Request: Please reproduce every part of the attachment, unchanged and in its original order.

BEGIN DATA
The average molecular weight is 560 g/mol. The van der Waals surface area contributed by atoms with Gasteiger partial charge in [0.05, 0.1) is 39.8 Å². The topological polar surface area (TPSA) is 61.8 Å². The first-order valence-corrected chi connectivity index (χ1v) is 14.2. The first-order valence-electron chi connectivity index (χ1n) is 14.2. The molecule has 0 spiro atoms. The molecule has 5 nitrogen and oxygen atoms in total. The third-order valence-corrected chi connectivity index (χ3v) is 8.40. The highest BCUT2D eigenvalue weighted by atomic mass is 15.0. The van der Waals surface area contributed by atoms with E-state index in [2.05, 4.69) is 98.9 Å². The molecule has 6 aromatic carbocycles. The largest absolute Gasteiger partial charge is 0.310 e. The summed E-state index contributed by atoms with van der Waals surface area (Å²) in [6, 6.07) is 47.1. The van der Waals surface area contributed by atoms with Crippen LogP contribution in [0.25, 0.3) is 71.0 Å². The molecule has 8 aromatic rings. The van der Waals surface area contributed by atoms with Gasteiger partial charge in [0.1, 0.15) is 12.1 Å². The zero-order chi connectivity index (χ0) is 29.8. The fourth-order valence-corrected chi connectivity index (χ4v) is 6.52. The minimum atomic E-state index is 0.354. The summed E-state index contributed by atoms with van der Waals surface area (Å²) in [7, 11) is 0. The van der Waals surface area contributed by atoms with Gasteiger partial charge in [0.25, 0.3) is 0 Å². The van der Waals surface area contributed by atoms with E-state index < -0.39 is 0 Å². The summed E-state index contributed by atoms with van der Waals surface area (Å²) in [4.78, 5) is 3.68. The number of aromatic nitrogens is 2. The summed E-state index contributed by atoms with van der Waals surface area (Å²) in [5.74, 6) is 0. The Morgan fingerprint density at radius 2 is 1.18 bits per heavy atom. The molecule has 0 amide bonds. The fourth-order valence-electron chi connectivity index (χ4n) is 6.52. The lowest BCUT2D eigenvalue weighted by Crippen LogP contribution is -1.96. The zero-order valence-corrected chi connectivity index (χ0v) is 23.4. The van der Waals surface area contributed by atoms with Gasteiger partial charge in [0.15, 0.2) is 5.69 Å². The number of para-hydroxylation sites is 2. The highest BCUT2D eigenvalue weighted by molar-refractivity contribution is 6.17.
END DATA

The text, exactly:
The average molecular weight is 560 g/mol. The van der Waals surface area contributed by atoms with Gasteiger partial charge in [0.05, 0.1) is 39.8 Å². The topological polar surface area (TPSA) is 61.8 Å². The first-order valence-corrected chi connectivity index (χ1v) is 14.2. The first-order valence-electron chi connectivity index (χ1n) is 14.2. The molecule has 0 spiro atoms. The molecule has 5 nitrogen and oxygen atoms in total. The third-order valence-corrected chi connectivity index (χ3v) is 8.40. The highest BCUT2D eigenvalue weighted by atomic mass is 15.0. The van der Waals surface area contributed by atoms with E-state index in [2.05, 4.69) is 98.9 Å². The molecule has 6 aromatic carbocycles. The largest absolute Gasteiger partial charge is 0.310 e. The summed E-state index contributed by atoms with van der Waals surface area (Å²) in [6, 6.07) is 47.1. The van der Waals surface area contributed by atoms with Crippen LogP contribution in [0.25, 0.3) is 71.0 Å². The molecule has 8 aromatic rings. The van der Waals surface area contributed by atoms with Gasteiger partial charge in [0.1, 0.15) is 12.1 Å². The zero-order chi connectivity index (χ0) is 29.8. The fourth-order valence-corrected chi connectivity index (χ4v) is 6.52. The minimum atomic E-state index is 0.354. The summed E-state index contributed by atoms with van der Waals surface area (Å²) in [7, 11) is 0. The van der Waals surface area contributed by atoms with Gasteiger partial charge in [0.25, 0.3) is 0 Å². The van der Waals surface area contributed by atoms with E-state index < -0.39 is 0 Å². The summed E-state index contributed by atoms with van der Waals surface area (Å²) in [4.78, 5) is 3.68. The number of aromatic nitrogens is 2. The summed E-state index contributed by atoms with van der Waals surface area (Å²) in [5.74, 6) is 0. The Morgan fingerprint density at radius 2 is 1.18 bits per heavy atom. The molecule has 0 amide bonds. The fourth-order valence-electron chi connectivity index (χ4n) is 6.52. The lowest BCUT2D eigenvalue weighted by Crippen LogP contribution is -1.96. The zero-order valence-corrected chi connectivity index (χ0v) is 23.4. The van der Waals surface area contributed by atoms with Gasteiger partial charge in [0.15, 0.2) is 5.69 Å². The number of para-hydroxylation sites is 2. The highest BCUT2D eigenvalue weighted by molar-refractivity contribution is 6.17.